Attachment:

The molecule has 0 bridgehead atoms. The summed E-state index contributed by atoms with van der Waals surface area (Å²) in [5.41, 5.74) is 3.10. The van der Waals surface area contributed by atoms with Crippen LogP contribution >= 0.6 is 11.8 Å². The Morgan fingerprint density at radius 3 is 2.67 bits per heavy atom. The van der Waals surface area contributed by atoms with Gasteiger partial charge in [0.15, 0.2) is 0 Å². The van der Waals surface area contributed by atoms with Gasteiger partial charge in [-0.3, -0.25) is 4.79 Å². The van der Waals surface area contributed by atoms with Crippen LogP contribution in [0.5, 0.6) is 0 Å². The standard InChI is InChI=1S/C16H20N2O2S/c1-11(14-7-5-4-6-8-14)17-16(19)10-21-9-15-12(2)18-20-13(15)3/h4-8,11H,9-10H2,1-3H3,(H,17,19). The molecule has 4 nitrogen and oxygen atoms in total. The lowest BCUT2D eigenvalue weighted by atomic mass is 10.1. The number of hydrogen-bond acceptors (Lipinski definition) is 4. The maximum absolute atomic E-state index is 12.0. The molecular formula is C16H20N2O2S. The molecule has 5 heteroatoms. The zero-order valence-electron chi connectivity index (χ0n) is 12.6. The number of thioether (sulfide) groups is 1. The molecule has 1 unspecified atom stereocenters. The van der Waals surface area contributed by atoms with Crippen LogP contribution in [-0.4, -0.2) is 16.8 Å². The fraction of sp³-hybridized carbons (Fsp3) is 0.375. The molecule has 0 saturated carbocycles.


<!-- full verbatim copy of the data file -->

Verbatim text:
The molecule has 0 bridgehead atoms. The summed E-state index contributed by atoms with van der Waals surface area (Å²) in [5.41, 5.74) is 3.10. The van der Waals surface area contributed by atoms with Crippen LogP contribution >= 0.6 is 11.8 Å². The Morgan fingerprint density at radius 3 is 2.67 bits per heavy atom. The van der Waals surface area contributed by atoms with Gasteiger partial charge in [0.15, 0.2) is 0 Å². The van der Waals surface area contributed by atoms with Gasteiger partial charge in [-0.3, -0.25) is 4.79 Å². The van der Waals surface area contributed by atoms with Crippen LogP contribution in [0.5, 0.6) is 0 Å². The standard InChI is InChI=1S/C16H20N2O2S/c1-11(14-7-5-4-6-8-14)17-16(19)10-21-9-15-12(2)18-20-13(15)3/h4-8,11H,9-10H2,1-3H3,(H,17,19). The molecule has 4 nitrogen and oxygen atoms in total. The lowest BCUT2D eigenvalue weighted by atomic mass is 10.1. The number of hydrogen-bond acceptors (Lipinski definition) is 4. The maximum absolute atomic E-state index is 12.0. The molecular formula is C16H20N2O2S. The molecule has 5 heteroatoms. The zero-order valence-electron chi connectivity index (χ0n) is 12.6. The number of thioether (sulfide) groups is 1. The molecule has 1 unspecified atom stereocenters. The van der Waals surface area contributed by atoms with Crippen LogP contribution in [-0.4, -0.2) is 16.8 Å². The fraction of sp³-hybridized carbons (Fsp3) is 0.375. The molecule has 0 saturated carbocycles.